Is it time for a new roof? Unless a homeowner is seeing signs of water damage inside the home, the roof often is one of the most forgotten pieces of the home’s structure. That’s good – and bad.
Being able to trust your roof to protect your home and loved ones over the long haul [roofs have an average useful life of 15 to 30 years depending on the type of shingle used] is a good thing, but forgetting to regularly inspect it for wear and tear is not.
A roof can reach the end of its useful life without failure. Catching fatigue before failure starts with knowing what to look for in terms of warning signs.
According to Owens Corning, a leading manufacturer of roofing shingles and supplies, the following signs are strong indicators that your roof may need to be replaced:
• Shingle edges are curled or shingle tabs are cupped.
• Bald spots where granules are missing.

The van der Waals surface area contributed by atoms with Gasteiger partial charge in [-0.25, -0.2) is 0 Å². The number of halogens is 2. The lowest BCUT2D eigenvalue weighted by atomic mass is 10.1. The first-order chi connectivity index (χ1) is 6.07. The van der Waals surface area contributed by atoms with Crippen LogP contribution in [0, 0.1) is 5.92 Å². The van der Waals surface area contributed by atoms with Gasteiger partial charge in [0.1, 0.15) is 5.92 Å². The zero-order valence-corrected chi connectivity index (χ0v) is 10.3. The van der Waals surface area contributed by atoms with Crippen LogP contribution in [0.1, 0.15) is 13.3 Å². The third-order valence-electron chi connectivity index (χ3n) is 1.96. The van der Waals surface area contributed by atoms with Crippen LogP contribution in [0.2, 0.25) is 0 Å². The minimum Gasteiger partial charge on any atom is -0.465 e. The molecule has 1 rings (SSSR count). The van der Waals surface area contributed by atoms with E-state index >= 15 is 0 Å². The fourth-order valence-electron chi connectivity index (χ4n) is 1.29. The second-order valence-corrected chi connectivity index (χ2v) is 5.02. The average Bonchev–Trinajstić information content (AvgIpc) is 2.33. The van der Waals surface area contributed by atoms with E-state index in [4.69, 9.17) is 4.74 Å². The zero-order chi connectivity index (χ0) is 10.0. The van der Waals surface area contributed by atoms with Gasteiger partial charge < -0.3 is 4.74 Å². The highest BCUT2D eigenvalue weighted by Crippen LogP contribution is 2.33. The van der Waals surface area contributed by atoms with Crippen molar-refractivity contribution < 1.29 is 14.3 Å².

• Cracked shingles.
• Your roof is at least 20 years old; while many shingles today are produced for durability, many factors can accelerate the aging of shingles. For example, if your roof is not properly ventilated, it can negatively impact your shingles.
• The roof just looks old and worn.
• Neighbors are getting new roofs. Homes built around the same time period can be experiencing the same types of weather conditions can mean that your roof is nearing its useful life.
• Dark streaks. Airborne algae cause dark streaks on roof decks. While this may not necessarily harm the roof shingles, it may not look good. Algae streaks can be removed using a 50:50 blend of water and bleach sprayed on your roof. It is important to use a low volume garden hose so you do not knock the protective granules off your shingles. It is also important that you protect your landscaping from the bleach run-off.
• Moss can grow on roof surfaces that don’t get much sunlight, especially in cool, moist climates. Moss growth can be more than a cosmetic issue. Moss holds moisture against the roof surface and overtime in freezing climates can cause damage to the granules on the top of the shingles. Moss can be brushed off but it won’t prevent it from growing again; take care not to damage the shingle surface. You may need to contact a professional roofing contractor.
– Sponsored by Dalco Home Improvement